So while we’re hanging out in Harrenhal with everyone’s favorite Lorathi, let’s talk about the history of poisons in the premodern world. Prior to the advent of the industrial revolution, with all of its lovely byproducts like cyanide, strychnice, arsenic, and mercury, to say nothing of the 20th century’s chemical, biological, and radioactive agents, poisons were your original organic, locally-grown, and authentic solution for inconveniently alive people.
The most famous and popular of these, the four horsemen of the natural world, were hemlock (AKA the “Mother-In-Law’s Poison”), aconite (AKA monkshood, wolfsbane and the Queen of All Poisons), belladona (AKA deadly nightshade), and mandrake.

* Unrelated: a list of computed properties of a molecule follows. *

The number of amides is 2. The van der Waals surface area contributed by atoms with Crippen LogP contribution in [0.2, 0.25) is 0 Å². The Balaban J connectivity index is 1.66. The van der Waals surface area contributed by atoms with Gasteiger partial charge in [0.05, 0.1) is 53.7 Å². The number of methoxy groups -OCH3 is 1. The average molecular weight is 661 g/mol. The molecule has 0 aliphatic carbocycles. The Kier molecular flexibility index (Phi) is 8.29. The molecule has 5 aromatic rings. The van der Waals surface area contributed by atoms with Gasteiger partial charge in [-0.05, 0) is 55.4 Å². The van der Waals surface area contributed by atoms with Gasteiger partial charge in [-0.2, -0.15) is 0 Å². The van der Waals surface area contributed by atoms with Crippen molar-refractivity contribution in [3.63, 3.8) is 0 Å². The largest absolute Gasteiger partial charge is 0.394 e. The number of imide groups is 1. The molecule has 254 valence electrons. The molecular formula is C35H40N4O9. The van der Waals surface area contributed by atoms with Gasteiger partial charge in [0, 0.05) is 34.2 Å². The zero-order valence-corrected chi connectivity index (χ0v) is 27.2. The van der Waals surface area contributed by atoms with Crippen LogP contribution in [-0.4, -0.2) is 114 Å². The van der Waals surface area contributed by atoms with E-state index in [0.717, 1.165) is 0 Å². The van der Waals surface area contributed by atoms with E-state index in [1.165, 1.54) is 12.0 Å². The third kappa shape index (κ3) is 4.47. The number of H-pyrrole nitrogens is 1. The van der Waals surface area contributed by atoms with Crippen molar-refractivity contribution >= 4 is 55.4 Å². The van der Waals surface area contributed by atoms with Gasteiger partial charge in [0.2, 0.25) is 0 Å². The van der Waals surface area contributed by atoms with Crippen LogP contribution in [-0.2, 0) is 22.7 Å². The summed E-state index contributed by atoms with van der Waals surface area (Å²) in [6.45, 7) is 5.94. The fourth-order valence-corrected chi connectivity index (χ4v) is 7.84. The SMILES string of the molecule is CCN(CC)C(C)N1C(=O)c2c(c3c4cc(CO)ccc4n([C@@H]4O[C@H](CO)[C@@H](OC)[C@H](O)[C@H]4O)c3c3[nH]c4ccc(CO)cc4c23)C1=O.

Hemlock, which is similar in effect to nicotine, acts on the nervous system as a very strong paralytic, causing the respiratory muscles to seize up, producing asphyxiation – all the while keeping the victim completely conscious. Hemlock was ancient Greece’s preferred method of execution, famously being used to dispatch the philosopher Socrates when some of his students attempted an aristocratic coup and pissed off the Athenian democrats enough to condemn their teacher to death.
Aconite is an extremely efficient poison (it’s deadly at very low concentrations and can be absorbed through the skin as well as ingested) to that uses alkaloids to attack the heart and the respiratory system, while leaving almost no traces behind. Historically and in literature, it was one of the most popular – Medea attempted to poison Theseus with aconite, the emperor Claudius was killed by his wife using a dish of mushrooms laced with aconite, it’s used in novels from the Cadfael series to Joyce’s Ulysses, and because it’s speculated that aconite got the name wolfsbane by being used to kill wolves via poisoned projectiles, it became part of the mythology of both Dracula and the Wolfman.